I spent some time, about 2 weeks checking out the new Winchester Model 70. I compared it with 2 other Winchester Model 70 guns Pre 64 that I own.
Here are my thoughts:
Winchester Model 70 Featherweight Rifle review
Just the Facts:
Caliber / Gauge 300 WSM
Action Type Short Action
Magazine Capacity 3
Barrel Length 24″
Nominal Overall Length 44 1/4″
Nominal Length of Pull 13 3/4″
Nominal Drop at Comb 1/2″
Nominal Drop at Heel 3/4″
Nominal Weight 7 lbs.
Rate of Twist 1 turn in 10″
Metal Finish Polished Bluing
Wood Finish Satin Finish
Stock / Grip Grade I Walnut
U.S. Suggested Retail $919.99
The pre-’64 Model 70′s were manufactured from 1936 through 1963 after which time significant changes in the design and manufacture of the rifles were made. Pre-’64 Model 70s bring a substantial price premium due to a public perception that they were better, as they had several desirable features (Mauser-type controlled round feed, cut checkering) that the post-’64 version did not. Pre-’64 Model 70 Winchester rifles can best be identified by serial number and the presence of a fore-end screw to secure the barrel to the stock.<4> Model 70 rifles with serial numbers below 700,000<5> are the pre-’64 variety.
1963-about 1992 Winchester, trying to compete with the Remington 700 went away from the Controlled Round fee Mauser action.
1992-2006 Winchester produced some CLASSIC Model 70s with much of the same features as the Pre 64 guns. But not in all Model 70s.
In October 2007, FN Herstal announced that it would produce Controlled Round Feed Winchester Model 70 rifles at its facility in Columbia, South Carolina, where it currently manufactures the M240, M249, and M16 for the United States military, as well as its SPR and PBR lines, which are, in fact, variants of the modern Model 70 Controlled Round Feed rifles.
THEY ARE BACK!!
Story of my new Model 70, 2012 Winchester Model 70 FeatherWeight, Feather Weight.
I have 2 Pre 64 Winchester Model 70 rifles, both in 30.06 calibers, and both in great shape.
I have 3 children that I want to pass a collectable gun to, when I pass away…so, I purchased a 3rd Winchester Model 70. This gun is a Feather Weight, chambered in 300 WSM.
I looked over several calibers and guns before choosing this particular gun. Winchester Model 70 Super Grades and Feather Weights, are all made of a good grade of Walnut, but not each gun is the same. I picked this gun, for 2 reasons:
1: I like the caliber
2: This gun, had a beautiful stock, and a great finish.
What I noticed as I was choosing a Model 70 Super Grade or Feather Weight.
1: The Feather Weight and the Super Grade Model 70s are all very different. There is a great variance in the look of the wood. Some have beautiful grain, while others just have a so so look to them.
2: The bluing on the barrels is fantastic! However some do have a different sheen to the bolt knob. The gun I chose had a very high gloss on the bolt handle, but others had low gloss.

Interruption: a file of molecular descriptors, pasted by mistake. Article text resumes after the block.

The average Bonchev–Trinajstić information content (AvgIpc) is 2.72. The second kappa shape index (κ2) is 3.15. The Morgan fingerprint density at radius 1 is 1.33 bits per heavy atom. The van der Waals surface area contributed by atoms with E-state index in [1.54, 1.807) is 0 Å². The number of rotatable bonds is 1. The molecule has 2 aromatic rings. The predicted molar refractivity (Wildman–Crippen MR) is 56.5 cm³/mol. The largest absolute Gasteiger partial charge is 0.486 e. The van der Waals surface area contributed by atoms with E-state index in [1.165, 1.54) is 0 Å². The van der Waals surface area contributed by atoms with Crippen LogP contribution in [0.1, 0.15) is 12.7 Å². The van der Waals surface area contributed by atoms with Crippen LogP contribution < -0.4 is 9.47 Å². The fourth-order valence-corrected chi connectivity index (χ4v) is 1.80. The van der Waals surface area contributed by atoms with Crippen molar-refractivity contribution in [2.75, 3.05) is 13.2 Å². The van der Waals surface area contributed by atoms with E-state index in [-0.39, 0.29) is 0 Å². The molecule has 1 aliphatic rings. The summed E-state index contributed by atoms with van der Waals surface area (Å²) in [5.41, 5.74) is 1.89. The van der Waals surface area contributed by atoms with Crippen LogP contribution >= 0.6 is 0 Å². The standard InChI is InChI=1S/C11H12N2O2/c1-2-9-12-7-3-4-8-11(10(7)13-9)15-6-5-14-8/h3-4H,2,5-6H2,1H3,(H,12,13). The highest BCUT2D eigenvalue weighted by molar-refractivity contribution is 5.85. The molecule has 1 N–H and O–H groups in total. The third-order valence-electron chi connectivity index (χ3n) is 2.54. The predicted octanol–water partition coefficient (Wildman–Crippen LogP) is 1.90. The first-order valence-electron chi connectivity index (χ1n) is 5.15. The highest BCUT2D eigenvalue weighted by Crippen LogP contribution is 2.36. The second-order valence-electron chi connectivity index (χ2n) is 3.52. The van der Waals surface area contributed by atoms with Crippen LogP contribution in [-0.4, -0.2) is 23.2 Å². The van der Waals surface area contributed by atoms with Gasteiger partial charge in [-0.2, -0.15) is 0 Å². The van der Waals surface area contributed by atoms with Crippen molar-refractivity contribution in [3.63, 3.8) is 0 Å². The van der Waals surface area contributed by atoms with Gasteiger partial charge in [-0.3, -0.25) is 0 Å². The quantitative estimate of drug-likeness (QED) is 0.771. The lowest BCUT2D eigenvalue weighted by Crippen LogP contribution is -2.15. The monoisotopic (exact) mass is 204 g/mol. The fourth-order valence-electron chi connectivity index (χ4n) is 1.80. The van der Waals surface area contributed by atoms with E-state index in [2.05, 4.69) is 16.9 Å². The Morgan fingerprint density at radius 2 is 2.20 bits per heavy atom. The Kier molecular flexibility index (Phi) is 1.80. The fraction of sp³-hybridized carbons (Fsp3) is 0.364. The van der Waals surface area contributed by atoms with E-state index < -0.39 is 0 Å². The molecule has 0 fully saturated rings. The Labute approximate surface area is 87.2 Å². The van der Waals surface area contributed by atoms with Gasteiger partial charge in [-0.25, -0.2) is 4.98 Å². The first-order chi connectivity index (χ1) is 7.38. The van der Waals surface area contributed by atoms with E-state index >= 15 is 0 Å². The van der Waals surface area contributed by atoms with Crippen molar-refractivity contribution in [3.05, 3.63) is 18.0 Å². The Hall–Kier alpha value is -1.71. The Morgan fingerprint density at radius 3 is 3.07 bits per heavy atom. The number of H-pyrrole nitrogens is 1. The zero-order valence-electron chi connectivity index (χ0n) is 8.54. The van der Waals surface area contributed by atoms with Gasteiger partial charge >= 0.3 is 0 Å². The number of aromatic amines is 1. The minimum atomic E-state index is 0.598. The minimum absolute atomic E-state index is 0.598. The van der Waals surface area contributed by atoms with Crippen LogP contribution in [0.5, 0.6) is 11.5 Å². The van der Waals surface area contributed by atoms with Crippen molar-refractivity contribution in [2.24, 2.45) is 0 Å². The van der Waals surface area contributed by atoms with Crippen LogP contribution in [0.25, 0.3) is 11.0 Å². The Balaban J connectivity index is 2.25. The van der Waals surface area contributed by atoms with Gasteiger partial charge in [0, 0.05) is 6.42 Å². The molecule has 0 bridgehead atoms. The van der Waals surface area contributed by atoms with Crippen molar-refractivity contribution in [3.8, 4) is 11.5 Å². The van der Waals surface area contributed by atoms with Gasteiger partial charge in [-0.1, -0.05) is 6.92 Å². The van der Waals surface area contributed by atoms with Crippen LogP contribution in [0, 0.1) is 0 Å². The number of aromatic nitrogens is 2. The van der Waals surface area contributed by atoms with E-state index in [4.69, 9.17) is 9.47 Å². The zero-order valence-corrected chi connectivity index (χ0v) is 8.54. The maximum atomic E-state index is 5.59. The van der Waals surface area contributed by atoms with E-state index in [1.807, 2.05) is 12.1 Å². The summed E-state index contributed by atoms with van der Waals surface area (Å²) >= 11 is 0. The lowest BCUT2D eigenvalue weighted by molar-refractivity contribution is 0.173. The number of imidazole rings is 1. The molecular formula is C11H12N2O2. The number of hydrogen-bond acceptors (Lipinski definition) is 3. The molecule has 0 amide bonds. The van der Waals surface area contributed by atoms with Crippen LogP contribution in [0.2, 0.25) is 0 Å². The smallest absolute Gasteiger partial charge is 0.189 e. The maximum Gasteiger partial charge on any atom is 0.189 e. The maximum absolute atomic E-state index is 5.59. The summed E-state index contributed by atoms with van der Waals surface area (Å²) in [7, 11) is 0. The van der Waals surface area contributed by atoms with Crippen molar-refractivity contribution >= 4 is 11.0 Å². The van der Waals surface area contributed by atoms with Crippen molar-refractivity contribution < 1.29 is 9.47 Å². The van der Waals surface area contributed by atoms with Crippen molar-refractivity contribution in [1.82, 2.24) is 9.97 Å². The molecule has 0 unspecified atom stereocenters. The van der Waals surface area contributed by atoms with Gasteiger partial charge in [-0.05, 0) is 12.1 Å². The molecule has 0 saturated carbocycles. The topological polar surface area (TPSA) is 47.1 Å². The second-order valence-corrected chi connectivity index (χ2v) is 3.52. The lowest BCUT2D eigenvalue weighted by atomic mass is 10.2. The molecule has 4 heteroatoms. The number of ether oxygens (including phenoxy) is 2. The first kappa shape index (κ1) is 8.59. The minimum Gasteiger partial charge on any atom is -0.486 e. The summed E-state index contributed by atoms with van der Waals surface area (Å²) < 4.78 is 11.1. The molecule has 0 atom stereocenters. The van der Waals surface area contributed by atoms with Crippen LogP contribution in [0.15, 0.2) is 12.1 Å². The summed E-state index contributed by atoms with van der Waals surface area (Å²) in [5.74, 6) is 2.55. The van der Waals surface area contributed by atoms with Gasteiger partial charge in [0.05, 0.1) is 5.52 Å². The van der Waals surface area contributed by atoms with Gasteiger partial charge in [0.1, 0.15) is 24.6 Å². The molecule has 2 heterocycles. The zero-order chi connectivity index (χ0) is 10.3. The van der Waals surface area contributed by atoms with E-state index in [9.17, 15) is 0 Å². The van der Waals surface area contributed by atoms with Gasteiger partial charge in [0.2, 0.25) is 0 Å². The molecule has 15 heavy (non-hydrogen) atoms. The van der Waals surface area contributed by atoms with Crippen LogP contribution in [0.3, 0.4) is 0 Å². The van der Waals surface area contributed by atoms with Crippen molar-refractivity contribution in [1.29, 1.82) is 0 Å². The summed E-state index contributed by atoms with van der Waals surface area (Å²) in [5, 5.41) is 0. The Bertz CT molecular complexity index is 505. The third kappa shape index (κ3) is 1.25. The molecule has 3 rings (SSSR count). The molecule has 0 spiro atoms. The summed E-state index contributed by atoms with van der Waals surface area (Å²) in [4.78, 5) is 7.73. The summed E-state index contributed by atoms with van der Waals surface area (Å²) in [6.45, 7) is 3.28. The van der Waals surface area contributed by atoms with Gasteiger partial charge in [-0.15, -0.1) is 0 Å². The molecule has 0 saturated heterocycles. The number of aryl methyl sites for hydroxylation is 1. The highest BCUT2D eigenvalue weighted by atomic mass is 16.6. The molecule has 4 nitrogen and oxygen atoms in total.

3: The Pachmayr recoil pad, while fantastic in function, has a significantly different finish from gun to gun. Take a good look at how the recoil pad looks. Some really looked bad.
I finally found the best gun that Sportsman’s Warehouse had in stock and made the purchase. I was anxious to make this gun look like a classic. For this reason I chose a Leather sling.
I also chose a Leupold Gold Ring Scope that gave this gun a CLASSIC look.
I compared this new model 70 to my pre 64 model 70. I did this by comparing 3 key areas: Trigger, Accuracy, and Recoil.
I then did the following with each gun:
-Worked the bullets from the magazine into the chamber and then ejected them. I did this with 20 rounds through each gun.
I was careful to work it softly for the first 10 rounds, then harder for the next 10 rounds. I was VERY pleased to see that both guns ejected the bullets with ease. This they did with an easy stroke or a hard bull on the bolt.
-Shot the guns at the range:
I shot the new Model 70 Winchester 300 WSM 2 shots at a time, then would clean it. I repeated this 10 times, shooting 20 rounds through the gun.
I paid very close attention to the trigger, the recoil, and of course the accuracy.
WOW, the MOA ZERO Creep trigger on the Winchester Model 70 is just fantastic. I cannot detect any creep at all, and was surprised each time the gun fired. I measured the pull weight to be 3 lbs from the factory. The manual comes with easy instructions for tuning the trigger further, but I see NO need.
It is a significant improvement over the PRE 64 Model 70.
Fantastic. This is my 3rd 300 WSM, and by far it has the most manageable recoil of all of them. It jumps a little, but the recoil to my shoulder is no problem, and I left the range after shooting 20 rounds with NO, yes NO pain in my shoulder.
A nice improvement over the older model 70, since that gun has a STEEL butt plate.
With a great trigger, very good recoil, you can imagine how the accuracy should be…well it is GREAT.
I was able to shoot ˝ MOA groups over and over with both guns.
The new Model 70 shoulder easily, and shot just fantastic groups.
-When buying a Winchester Model 70, look over several guns, pick one that LOOKS good.
-The Model 70 is BACK. This gun looks great, feels great, and shoot great.
-The Winchester Feather Weight Model 70 I bought shoots fantastic.
We consider this gun a definite buy, and rank it as one of the top rifles generally available. You cannot go wrong with a new Winchester Model 70.
The whole review with photos is on: